This Sunday is the Feast of Christ the King of the Universe and the last Sunday in Ordinary Time. You can find the readings here.
I wrote last year about some of the background of this great feast, which was first instituted in 1925 but given greater prominence and a more cosmic dimension after the Second Vatican Council. As I stated last year:
The change in name to “Christ the King of the Universe”, the change in date to the last Sunday of the year and the elevation of rank from Feast to Solemnity all reflect the influence that Teilhard de Chardin’s ideas have had within the Church of the nature of Christ. Christ is not only the Greek Logos set forth in the first chapter of the Gospel of St. John or the incarnation of the form of Jesus of Nazareth. Christ also continues to be the prime mover within the Universe, attracting everything towards him as part of the evolutionary process towards greater unity of the Omega Point that began with the Big Bang. Pope Paul VI’s elevating the celebration of Christ the King of the Universe recognizes these cosmic attributes of the second person of the Trinity.
This week’s reflection comes from Robert Faricy, S.I. and further reflections on Teilhard’s vision of the universal dimension of Christ. The full reflection can be found in an article that Fr. Faricy published in a 1988 edition of Gregorianum, which can be purchased or read for free with registration here, but set forth below is an excerpt:
“In the real symbol of the heart of Christ, detachment and progress, prayer and action, love for God and love for the world are reconciled. The Sacred Heart no longer stands only for the love of Jesus for us, but also for the unifying meaning and force of that love as it unites and gives greater meaning to all our best hopes, aspirations and efforts.
By the time of his 1939 retreat, Teilhard sees the heart of Jesus Christ risen as the heart of him who stands as the Omega point of Teilhard’s Christology, the heart of him who draws all things to himself as the future focus of all evolution’s convergence. In an essay of 1940, Teilhard explains how his concept of the Universal Christ is ‘born from an expansion of the heart of Jesus.’ And in the 1940s and 1950s Teilhard describes Jesus’ heart as the heart of the Heart of the world and the center of the Center of the universe.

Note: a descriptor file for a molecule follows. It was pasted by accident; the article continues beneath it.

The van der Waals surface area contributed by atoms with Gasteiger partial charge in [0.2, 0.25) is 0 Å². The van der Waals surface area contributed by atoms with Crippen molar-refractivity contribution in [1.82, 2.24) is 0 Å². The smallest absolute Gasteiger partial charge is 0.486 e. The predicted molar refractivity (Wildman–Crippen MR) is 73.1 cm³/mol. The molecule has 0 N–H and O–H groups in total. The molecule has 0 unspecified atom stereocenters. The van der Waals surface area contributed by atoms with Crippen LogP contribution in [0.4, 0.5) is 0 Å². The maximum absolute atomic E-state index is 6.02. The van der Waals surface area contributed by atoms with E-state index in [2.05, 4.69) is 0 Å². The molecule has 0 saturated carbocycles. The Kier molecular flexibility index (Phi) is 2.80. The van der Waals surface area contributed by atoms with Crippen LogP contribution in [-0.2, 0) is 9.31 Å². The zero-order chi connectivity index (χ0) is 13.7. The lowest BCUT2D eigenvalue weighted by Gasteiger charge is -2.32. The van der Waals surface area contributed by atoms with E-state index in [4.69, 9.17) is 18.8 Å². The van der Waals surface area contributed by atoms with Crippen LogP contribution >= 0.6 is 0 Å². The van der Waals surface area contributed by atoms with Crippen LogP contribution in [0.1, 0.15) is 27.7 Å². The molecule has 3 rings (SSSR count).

In 1951, in one of the journals in which he wrote his theological insights, ideas for essays, and notes from his reading, Teilhard sums up his view of the heart of Jesus Christ risen as the heart of the world. The problem is ‘to find a heart for the world, and to identify it with the heart of Christ.’ Two weeks later, on the feast of Christ the King, Teilhard notes in his journal, ‘The great secret, the great mystery, is this: there is a heart of the world (a fact we can arrive at through reflection), and this heart is the heart of Christ (a fact of revelation).’ This secret, this mystery, Teilhard writes, has two levels that correspond to the level of human reflection and to the level of divine revelation: ‘-a center of convergence (the universe converges toward a center), – a Christian center (this center is the heart of Christ). . . . [These words] express what everyone and what every Christian feels already.’
Robert Faricy, S.I. Gregorianum, 69, 2 (1988)